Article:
Stop in Paris
A two-day stop in Paris is never enough time to spend in Paris. Perhaps I tried to squeeze in too much. My brain was overloaded.
The short visit to Paris on my first visit back to the USA seemed to be going as planned. The only mess-up happened when I realized the AIRBNB room I rented was in an apartment on the sixth floor with no elevator. Fortunately, with the help of a French-speaking friend on the phone from Uzès, the cab driver agreed to carry my two guy-enormous suitcases up the stairs.
Although I thought I would spend most of the daylight hours in Paris at the Louvre, I changed plans when I saw how close I was to the Musée d’Orsay. The museum is on the left bank of the Seine and is housed in the former Gare d’Orsay, a Beaux-Arts railway station built around 1898. Since I have suddenly become passionate about the Romantic era in France — especially since the blog about “BoBo” (Bourgeois Bohemian fashion) — the idea of spending my days among the famous art of the time seemed “heaven blessed.”
Sights along the way
A short walk from the apartment where I stayed for two nights, across the Place de la Concorde, took me straight to the Jardin des Tuileries and the bank of the Seine. The beautiful scenery drowned out the traffic and bustle of the Paris morning. Fortunately, the weather was perfect for my slow stroll to the Musée d’Orsay. I wanted to take it all in — the smells, the people, the noise, and the sights.
A walk in the park
Even though I’ve been to Paris before, I’ve never seen it like this. On my own and with no real agenda, I was perfectly free to spend an hour or so taking photos or stopping for an espresso in the park. Indeed I’ve seen these statues before, but now they seem more meaningful.
Who can help but wonder what was going through the artists head with this pose?
Lunchtime at the Musée d’Orsay
The Musée d’Orsay is a “must-see” whether you enjoy art. Formerly an early 20th-century train station, the museum holds the world’s largest impressionist and post-impressionist art collection. Its architecture heightens the drama of the building with soaring windows and steel beams.
A “living” museum, the Orsay is active with learning opportunities for people of all ages that are scheduled throughout the year, along with concerts and rotating art exhibits.
For “foodies” like me, the museum had cafes and restaurants that ranged from casual to formal. The day I visited, I ventured all the way to the top of the building to the Musée d’Orsay Restaurant. The view and the food were magnificent.
Something about taking in a setting like this makes traveling more fun for me. I can imagine dining with Royalty.
I have a champagne and caviar appetite on a “plat du jour” budget.
The rest of the Paris trip is chronicled in the Paris Lights post. The part you don’t know is what happened next.
Remember the spiral staircase in the apartment building? Geoffrey may have saved the day when I arrived in Paris, arranging for the cabby to carry the bags up the six steps. Now I was on my own.
No problem. My kind host at the AIRBNB apartment arranged for a cab with a driver who would come up for my bags. The cabby didn’t even mind that he was picking me up at 4 am for a 7 am flight out of Charles de Gaul. Case closed, done.
Not so fast …
The morning of my departure
The morning of my departure home came earlier than I wished. After walking for hours along the Champs Elysee, after a nice dinner, and after treating myself to a ride on the Paris “Loop,” it was a short night.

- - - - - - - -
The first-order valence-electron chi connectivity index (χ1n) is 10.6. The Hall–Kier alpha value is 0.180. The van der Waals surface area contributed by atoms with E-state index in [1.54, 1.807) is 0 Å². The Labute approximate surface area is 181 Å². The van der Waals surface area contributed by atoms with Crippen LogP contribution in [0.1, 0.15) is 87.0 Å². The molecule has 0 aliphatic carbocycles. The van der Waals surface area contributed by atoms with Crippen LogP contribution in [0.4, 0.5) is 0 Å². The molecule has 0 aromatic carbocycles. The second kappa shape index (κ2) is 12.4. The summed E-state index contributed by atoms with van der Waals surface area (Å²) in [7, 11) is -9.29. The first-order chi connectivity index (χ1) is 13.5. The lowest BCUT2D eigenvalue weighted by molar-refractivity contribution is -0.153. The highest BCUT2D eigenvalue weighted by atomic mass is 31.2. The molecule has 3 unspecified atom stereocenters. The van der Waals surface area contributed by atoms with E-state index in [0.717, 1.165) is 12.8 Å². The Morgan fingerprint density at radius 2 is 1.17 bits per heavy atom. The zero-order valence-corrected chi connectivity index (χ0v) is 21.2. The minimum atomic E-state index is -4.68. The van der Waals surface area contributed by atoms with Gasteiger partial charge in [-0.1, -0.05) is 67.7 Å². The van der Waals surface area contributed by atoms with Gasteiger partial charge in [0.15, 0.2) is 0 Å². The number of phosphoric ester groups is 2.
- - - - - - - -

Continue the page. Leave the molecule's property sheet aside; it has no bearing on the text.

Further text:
The morning alarm clock that rang at 3 am was most unwelcome. Nevertheless, I scampered out of bed and readied myself for the long trip home — from Paris, through Frankfurt, to Atlanta.
As scheduled, the cabby arrived, hustled my bags downstairs, and we went to the airport. Since there was hardly traffic at 4 am, we made it to the Charles de Gaul at close to 4:30 am for my 7 o’clock flight. Not only was there no traffic on the roads, there was hardly a soul at the airport.
A few people were huddled near the United Airlines desk ready, like me, to check baggage when the attendant arrived. I sat down to make myself as comfortable as possible.
4:30 AM…. 5 AM … 5:30 AM ….6AM
No attendant at the United Airlines desk.
I should have known something was wrong all along, right? My flight was scheduled for 7 am. I hadn’t checked my bags, no security, no gate stop. All that was going through my mind was that perhaps flights had been cancelled in and out of Paris.
The United attendant looked at the itinerary I handed her. It was printed straight off the United Airlines website. She looked at me; she looked at my luggage. Was she going to scold me for carrying too many bags?
Instead, she said: “you are at the wrong airline.” Then she continued, “Your flight is scheduled with Lufthansa.”
I’m unsure what sound came out of my mouth next, but I’m still hoping the attendant isn’t well-versed in English 4-letter words.
“But I made the reservation with United!” I cried. “Where’s Lufthansa?” I murmured as I fled away in tears.
“Around that way,” the lovely United lady directed as she pointed to the right.
“Too late,” she said in part German/part English.
“But, but …” I literally cried, although I knew I didn’t have a chance with her or my situation.
I had been ready to leave Paris since 3 am in the morning. Now I wasn’t going to get home at all!
The new me
There was a time when this news would have sent me into orbit. Fortunately, my new “sensibility” to adventure set in.
This will make a great story!
I swear, I can’t make this stuff up!
Needless to say, I was fortunate to get a flight to Atlanta through New York despite the holiday tourist surge. Better yet, the tale of my airport dilemma made a big hit with the flight attendant assigned to my coach section in the back of the plane.
He supplied me with free drinks all the way.